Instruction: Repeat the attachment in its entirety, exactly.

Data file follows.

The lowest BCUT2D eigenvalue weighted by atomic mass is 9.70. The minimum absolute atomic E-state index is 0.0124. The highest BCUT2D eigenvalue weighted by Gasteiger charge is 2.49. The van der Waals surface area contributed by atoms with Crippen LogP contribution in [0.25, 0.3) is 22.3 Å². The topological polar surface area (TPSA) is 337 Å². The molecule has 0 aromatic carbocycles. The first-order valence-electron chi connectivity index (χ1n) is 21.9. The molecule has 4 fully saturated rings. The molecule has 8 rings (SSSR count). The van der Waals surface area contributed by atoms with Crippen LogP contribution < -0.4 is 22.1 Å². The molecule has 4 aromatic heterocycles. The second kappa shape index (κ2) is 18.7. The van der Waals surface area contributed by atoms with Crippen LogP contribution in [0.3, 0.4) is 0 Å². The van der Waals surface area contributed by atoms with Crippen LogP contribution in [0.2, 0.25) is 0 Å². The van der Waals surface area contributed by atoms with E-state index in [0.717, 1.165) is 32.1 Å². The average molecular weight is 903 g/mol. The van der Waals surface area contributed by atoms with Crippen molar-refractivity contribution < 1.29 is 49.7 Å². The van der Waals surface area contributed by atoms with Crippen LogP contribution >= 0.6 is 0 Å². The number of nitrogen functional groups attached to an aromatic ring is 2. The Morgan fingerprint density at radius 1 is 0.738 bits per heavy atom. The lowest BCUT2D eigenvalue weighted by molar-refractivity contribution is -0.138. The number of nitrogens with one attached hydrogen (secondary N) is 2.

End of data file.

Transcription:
The lowest BCUT2D eigenvalue weighted by atomic mass is 9.70. The minimum absolute atomic E-state index is 0.0124. The highest BCUT2D eigenvalue weighted by Gasteiger charge is 2.49. The van der Waals surface area contributed by atoms with Crippen LogP contribution in [0.25, 0.3) is 22.3 Å². The topological polar surface area (TPSA) is 337 Å². The molecule has 0 aromatic carbocycles. The first-order valence-electron chi connectivity index (χ1n) is 21.9. The molecule has 4 fully saturated rings. The molecule has 8 rings (SSSR count). The van der Waals surface area contributed by atoms with Crippen LogP contribution < -0.4 is 22.1 Å². The molecule has 4 aromatic heterocycles. The second kappa shape index (κ2) is 18.7. The van der Waals surface area contributed by atoms with Crippen LogP contribution in [0.3, 0.4) is 0 Å². The van der Waals surface area contributed by atoms with Crippen LogP contribution in [0.2, 0.25) is 0 Å². The van der Waals surface area contributed by atoms with E-state index in [0.717, 1.165) is 32.1 Å². The average molecular weight is 903 g/mol. The van der Waals surface area contributed by atoms with Crippen molar-refractivity contribution < 1.29 is 49.7 Å². The van der Waals surface area contributed by atoms with Crippen LogP contribution >= 0.6 is 0 Å². The number of nitrogen functional groups attached to an aromatic ring is 2. The Morgan fingerprint density at radius 1 is 0.738 bits per heavy atom. The lowest BCUT2D eigenvalue weighted by molar-refractivity contribution is -0.138. The number of nitrogens with one attached hydrogen (secondary N) is 2.